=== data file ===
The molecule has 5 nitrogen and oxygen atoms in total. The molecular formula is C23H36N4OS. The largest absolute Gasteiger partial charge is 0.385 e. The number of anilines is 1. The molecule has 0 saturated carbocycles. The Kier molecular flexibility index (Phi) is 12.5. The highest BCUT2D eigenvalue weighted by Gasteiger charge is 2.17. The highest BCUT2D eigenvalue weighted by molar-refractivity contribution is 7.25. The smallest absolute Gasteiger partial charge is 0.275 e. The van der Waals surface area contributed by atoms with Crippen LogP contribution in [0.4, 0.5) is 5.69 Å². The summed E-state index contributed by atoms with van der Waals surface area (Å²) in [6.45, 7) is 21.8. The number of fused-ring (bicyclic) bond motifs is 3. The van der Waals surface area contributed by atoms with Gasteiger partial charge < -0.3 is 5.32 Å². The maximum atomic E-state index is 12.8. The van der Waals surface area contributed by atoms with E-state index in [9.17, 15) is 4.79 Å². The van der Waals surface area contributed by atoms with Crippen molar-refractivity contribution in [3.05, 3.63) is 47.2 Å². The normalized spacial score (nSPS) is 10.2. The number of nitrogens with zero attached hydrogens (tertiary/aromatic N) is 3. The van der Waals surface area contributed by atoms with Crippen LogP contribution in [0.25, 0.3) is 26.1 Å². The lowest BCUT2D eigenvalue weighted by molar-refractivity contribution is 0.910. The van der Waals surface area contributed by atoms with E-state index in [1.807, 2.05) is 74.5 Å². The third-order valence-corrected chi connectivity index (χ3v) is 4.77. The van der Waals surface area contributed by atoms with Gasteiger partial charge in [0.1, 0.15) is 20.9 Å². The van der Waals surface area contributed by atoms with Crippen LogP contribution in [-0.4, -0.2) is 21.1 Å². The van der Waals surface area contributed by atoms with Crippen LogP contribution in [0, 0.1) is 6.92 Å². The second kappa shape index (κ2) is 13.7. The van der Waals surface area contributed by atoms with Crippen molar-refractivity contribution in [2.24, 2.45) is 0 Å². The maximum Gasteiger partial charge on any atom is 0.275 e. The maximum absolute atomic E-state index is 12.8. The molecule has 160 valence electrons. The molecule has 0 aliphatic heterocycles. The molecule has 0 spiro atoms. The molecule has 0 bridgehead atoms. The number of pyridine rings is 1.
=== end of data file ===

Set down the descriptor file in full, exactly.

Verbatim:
The molecule has 5 nitrogen and oxygen atoms in total. The molecular formula is C23H36N4OS. The largest absolute Gasteiger partial charge is 0.385 e. The number of anilines is 1. The molecule has 0 saturated carbocycles. The Kier molecular flexibility index (Phi) is 12.5. The highest BCUT2D eigenvalue weighted by Gasteiger charge is 2.17. The highest BCUT2D eigenvalue weighted by molar-refractivity contribution is 7.25. The smallest absolute Gasteiger partial charge is 0.275 e. The van der Waals surface area contributed by atoms with Crippen LogP contribution in [0.4, 0.5) is 5.69 Å². The summed E-state index contributed by atoms with van der Waals surface area (Å²) in [6.45, 7) is 21.8. The number of fused-ring (bicyclic) bond motifs is 3. The van der Waals surface area contributed by atoms with Gasteiger partial charge < -0.3 is 5.32 Å². The maximum atomic E-state index is 12.8. The van der Waals surface area contributed by atoms with E-state index in [9.17, 15) is 4.79 Å². The van der Waals surface area contributed by atoms with Crippen molar-refractivity contribution in [3.05, 3.63) is 47.2 Å². The normalized spacial score (nSPS) is 10.2. The number of nitrogens with zero attached hydrogens (tertiary/aromatic N) is 3. The van der Waals surface area contributed by atoms with Crippen LogP contribution in [0.25, 0.3) is 26.1 Å². The lowest BCUT2D eigenvalue weighted by molar-refractivity contribution is 0.910. The van der Waals surface area contributed by atoms with E-state index in [1.807, 2.05) is 74.5 Å². The third-order valence-corrected chi connectivity index (χ3v) is 4.77. The van der Waals surface area contributed by atoms with Gasteiger partial charge in [0.1, 0.15) is 20.9 Å². The van der Waals surface area contributed by atoms with Crippen LogP contribution in [-0.4, -0.2) is 21.1 Å². The van der Waals surface area contributed by atoms with Crippen LogP contribution in [0, 0.1) is 6.92 Å². The second kappa shape index (κ2) is 13.7. The van der Waals surface area contributed by atoms with Crippen molar-refractivity contribution in [2.24, 2.45) is 0 Å². The maximum Gasteiger partial charge on any atom is 0.275 e. The maximum absolute atomic E-state index is 12.8. The molecule has 160 valence electrons. The molecule has 0 aliphatic heterocycles. The molecule has 0 spiro atoms. The molecule has 0 bridgehead atoms. The number of pyridine rings is 1.